Live! In California
I've never been to The Satellite club in Los Angeles, so my knowledge of the building's architectural construction is somewhat limited.
But being somewhat familiar with the basic theory of physics, I'd say that The Satellite must be constructed of Titanium walls and the roof is probably fortified with Kevlar, while three-foot thick concrete reinforces the perimeter of the night club.
That's the only conceivable reason that The Satellite could have withstood the sonic pounding it took on the back-to-back evenings of Dec. 10 and 11, 2015.
Arguably, not since Cream nearly leveled venerable Royal Albert Hall at their farewell concert some 48 years ago, has a music venue been subjected to the level of punishment that Radio Moscow dished out at The Satellite late last year.
Luckily for those of us that were not there in person, the audio blitzkrieg of those nights was captured on tape and is now available on Radio Moscow's latest album, the aptly-named Live! In California (Alive Naturalsound Records).
Through the course of five studio albums, the power trio that originally called the heartland of Iowa home, has been one of the leading providers of brain-damaging, high-octane, fuzzed-out, freak-flag-flying, guitar-driven rock, with a sound that tips its hat to the glorious 1970s.
I certainly don't mean to dismiss their studio output, because those albums are all worthy of (and have received, by this writer) multiple spins, but the only true way to experience the exceptional power of Radio Moscow is in a live setting, as Live! In California forcefully proves.
Radio Moscow doesn't really sound anything like Savoy Brown, Ten Years After, Free or Fleetwood Mac (Peter Green's version, not the Buckingham/Nicks era of the band), but is cut from the same spiritual cloth as those hallowed British bands from three decades ago. There's plenty of hard-and-heavy blues on the outside with a chewy center of brawn and boogie in the middle when Radio Moscow takes the bandstand.
There's also a ton of awe-inspiring guitar playing, courtesy of front-man and vocalist Parker Griggs, who is one insanely-talented axe-slinger.
It doesn't matter if he's cranking out chunky power chords or whether he slashing out psychedelic-inspired solos that seem to fly at you from all angles, the riffage that Griggs grinds out inspires technicolor memories of cats like Frank Marino and Uli Jon Roth. He's also blessed with the kind of vocal chops that can power through the instrumental mix with relative ease.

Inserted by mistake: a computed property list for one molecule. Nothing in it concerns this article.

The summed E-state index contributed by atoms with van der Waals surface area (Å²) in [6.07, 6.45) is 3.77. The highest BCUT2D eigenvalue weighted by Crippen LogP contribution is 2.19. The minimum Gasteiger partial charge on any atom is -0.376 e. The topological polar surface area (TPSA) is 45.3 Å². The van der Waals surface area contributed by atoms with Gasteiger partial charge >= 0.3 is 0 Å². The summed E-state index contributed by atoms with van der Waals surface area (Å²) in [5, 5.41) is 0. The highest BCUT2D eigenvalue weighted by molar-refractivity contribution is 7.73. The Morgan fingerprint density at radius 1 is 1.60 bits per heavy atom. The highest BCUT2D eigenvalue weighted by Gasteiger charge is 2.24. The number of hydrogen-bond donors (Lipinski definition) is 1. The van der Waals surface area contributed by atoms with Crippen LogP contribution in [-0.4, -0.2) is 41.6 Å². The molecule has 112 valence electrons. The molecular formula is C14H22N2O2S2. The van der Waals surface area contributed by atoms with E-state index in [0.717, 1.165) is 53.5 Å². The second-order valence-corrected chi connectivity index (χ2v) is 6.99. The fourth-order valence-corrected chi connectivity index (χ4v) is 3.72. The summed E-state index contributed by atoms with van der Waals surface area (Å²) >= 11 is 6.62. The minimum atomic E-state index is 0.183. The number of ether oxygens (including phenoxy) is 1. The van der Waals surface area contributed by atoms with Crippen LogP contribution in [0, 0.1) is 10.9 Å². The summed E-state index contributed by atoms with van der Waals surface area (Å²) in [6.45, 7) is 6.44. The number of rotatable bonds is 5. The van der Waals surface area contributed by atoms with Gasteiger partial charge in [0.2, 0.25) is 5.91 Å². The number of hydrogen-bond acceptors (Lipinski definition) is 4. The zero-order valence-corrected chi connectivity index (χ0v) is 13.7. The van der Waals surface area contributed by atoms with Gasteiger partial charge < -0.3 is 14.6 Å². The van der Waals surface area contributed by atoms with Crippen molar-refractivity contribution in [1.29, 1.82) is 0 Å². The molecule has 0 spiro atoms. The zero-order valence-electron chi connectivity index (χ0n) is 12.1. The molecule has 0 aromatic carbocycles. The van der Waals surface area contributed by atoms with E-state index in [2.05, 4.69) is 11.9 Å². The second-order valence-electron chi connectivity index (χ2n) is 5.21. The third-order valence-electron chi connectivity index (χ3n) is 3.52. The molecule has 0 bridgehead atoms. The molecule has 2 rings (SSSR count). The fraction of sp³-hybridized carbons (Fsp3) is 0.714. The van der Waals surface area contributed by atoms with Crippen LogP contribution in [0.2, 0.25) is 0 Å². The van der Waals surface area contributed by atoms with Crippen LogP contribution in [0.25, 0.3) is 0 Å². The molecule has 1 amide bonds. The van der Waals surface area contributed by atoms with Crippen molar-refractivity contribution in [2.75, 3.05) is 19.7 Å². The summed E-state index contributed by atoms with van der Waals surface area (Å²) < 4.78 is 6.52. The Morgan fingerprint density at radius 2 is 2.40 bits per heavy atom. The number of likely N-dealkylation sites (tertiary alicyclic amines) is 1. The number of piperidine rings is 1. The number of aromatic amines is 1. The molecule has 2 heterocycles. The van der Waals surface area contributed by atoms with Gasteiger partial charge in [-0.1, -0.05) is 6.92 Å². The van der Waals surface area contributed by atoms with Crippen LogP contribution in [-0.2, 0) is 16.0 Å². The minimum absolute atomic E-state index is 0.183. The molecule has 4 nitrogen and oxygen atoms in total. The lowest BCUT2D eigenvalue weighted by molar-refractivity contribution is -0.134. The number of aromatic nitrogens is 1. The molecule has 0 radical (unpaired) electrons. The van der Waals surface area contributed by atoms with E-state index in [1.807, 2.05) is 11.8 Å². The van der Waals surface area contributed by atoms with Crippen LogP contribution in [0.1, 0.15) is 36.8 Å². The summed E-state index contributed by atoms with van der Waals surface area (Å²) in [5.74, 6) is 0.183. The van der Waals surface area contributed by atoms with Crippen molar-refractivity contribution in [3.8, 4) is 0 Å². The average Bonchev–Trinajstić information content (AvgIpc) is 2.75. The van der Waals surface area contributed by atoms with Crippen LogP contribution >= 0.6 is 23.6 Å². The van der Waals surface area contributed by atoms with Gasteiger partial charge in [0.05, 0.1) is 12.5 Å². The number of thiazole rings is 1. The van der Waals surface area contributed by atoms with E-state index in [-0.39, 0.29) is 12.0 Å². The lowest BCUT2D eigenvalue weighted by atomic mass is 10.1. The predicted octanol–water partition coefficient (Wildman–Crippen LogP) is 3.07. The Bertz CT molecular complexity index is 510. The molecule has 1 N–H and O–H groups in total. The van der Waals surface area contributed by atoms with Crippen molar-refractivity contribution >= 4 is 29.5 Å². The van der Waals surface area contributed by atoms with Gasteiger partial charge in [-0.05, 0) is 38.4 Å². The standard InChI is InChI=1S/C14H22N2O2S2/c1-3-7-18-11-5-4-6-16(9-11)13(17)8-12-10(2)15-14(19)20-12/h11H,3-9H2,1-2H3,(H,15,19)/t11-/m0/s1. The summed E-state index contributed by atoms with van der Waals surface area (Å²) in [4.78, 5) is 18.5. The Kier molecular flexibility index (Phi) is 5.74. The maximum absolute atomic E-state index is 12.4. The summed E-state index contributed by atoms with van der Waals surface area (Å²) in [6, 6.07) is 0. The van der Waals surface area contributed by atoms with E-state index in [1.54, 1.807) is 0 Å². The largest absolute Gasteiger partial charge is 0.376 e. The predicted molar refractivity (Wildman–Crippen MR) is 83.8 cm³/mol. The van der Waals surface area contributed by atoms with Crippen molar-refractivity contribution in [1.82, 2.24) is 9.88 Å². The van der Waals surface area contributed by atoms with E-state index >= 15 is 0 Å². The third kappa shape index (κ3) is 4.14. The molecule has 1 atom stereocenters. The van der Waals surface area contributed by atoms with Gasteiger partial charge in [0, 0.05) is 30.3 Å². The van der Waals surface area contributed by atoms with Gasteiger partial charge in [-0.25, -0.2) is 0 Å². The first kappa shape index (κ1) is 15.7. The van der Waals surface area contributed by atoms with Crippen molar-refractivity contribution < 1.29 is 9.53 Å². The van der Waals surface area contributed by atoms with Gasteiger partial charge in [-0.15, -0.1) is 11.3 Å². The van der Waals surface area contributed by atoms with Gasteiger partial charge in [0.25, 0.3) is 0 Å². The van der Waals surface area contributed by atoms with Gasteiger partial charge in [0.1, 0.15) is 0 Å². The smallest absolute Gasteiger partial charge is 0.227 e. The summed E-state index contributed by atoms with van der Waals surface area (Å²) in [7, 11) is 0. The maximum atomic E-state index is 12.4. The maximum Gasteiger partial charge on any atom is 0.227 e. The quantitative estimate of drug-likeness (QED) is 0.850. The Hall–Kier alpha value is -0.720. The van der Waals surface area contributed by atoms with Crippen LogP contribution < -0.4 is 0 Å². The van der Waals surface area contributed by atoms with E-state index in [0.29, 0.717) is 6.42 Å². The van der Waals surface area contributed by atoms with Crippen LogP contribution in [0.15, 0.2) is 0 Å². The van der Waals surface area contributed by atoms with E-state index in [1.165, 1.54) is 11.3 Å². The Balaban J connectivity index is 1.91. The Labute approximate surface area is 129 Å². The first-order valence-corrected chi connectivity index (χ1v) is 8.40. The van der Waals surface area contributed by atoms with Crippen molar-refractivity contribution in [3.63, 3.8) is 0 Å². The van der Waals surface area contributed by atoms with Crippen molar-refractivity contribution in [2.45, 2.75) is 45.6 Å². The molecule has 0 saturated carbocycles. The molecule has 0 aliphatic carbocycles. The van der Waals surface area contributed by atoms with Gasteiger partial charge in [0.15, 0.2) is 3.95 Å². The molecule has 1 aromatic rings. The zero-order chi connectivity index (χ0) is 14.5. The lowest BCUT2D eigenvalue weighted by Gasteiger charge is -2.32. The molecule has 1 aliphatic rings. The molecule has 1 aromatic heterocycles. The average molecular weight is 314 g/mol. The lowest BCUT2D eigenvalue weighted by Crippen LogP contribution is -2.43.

Bass player Anthony Meier and drummer Paul Marrone form the kind of supreme rhythm section that's rarely heard in these days and times. Sure, they congeal into a rock-solid and meaty foundation that allows Griggs to wail all over the top of, but the duo also act as lead instruments in their own right. When listening to Meier and Marrone do their thing, I can't help but flash back to Mountain's legendary one-two punch of Felix Pappalardi (bass) and Corky Laing (drums). Meier and Marrone help instill Radio Moscow's music with a true sense of abandon and fearlessness that makes them a unique entity in 2016.
Starting with the first squalls of feedback from Griggs' stack of Orange amplifiers on the album-opening "I Just Don't Know," to the wah-wah workout of "So Alone" some 75 minutes later, Live! In California is a full-throttle affair from the get-go and should most definitely appeal to those craving a loud and heavy dose of organic guitar, bass and drums.
Thirteen of the songs are originals penned by Griggs, with the one exception being a smokin' cover of a highly under-rated tune ("Chance Of Fate") by an extremely-obscure group from the early '70s, Sainte Anthony's Fyre.
The liner notes to Live! In California end with, 'Play this alum as loud as possible and as high as impossible.'
Highly recommended ... but a cautionary piece of advice; make sure your hacienda is properly 'Radio Moscow-proofed' before sliding Live! In California onto your turntable or into your CD player.
Check them out at: www.alive-records.com and www.radiomoscow.net.